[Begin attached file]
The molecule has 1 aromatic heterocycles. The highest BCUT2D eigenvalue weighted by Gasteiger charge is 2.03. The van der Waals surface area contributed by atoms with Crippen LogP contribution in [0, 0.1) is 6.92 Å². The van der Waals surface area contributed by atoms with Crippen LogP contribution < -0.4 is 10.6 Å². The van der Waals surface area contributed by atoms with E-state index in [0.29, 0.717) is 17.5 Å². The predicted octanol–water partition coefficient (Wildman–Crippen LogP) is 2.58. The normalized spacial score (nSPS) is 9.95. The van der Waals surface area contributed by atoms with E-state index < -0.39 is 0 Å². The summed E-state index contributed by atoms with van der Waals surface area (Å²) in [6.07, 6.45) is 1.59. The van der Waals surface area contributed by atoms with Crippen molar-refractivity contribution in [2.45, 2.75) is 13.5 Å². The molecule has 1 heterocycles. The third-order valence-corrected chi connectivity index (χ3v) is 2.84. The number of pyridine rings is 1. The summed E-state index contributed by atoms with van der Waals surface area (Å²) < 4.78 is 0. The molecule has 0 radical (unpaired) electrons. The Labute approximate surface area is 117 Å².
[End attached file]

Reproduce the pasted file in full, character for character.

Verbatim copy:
The molecule has 1 aromatic heterocycles. The highest BCUT2D eigenvalue weighted by Gasteiger charge is 2.03. The van der Waals surface area contributed by atoms with Crippen LogP contribution in [0, 0.1) is 6.92 Å². The van der Waals surface area contributed by atoms with Crippen LogP contribution < -0.4 is 10.6 Å². The van der Waals surface area contributed by atoms with E-state index in [0.29, 0.717) is 17.5 Å². The predicted octanol–water partition coefficient (Wildman–Crippen LogP) is 2.58. The normalized spacial score (nSPS) is 9.95. The van der Waals surface area contributed by atoms with E-state index < -0.39 is 0 Å². The summed E-state index contributed by atoms with van der Waals surface area (Å²) in [6.07, 6.45) is 1.59. The van der Waals surface area contributed by atoms with Crippen molar-refractivity contribution in [2.45, 2.75) is 13.5 Å². The molecule has 1 heterocycles. The third-order valence-corrected chi connectivity index (χ3v) is 2.84. The number of pyridine rings is 1. The summed E-state index contributed by atoms with van der Waals surface area (Å²) < 4.78 is 0. The molecule has 0 radical (unpaired) electrons. The Labute approximate surface area is 117 Å².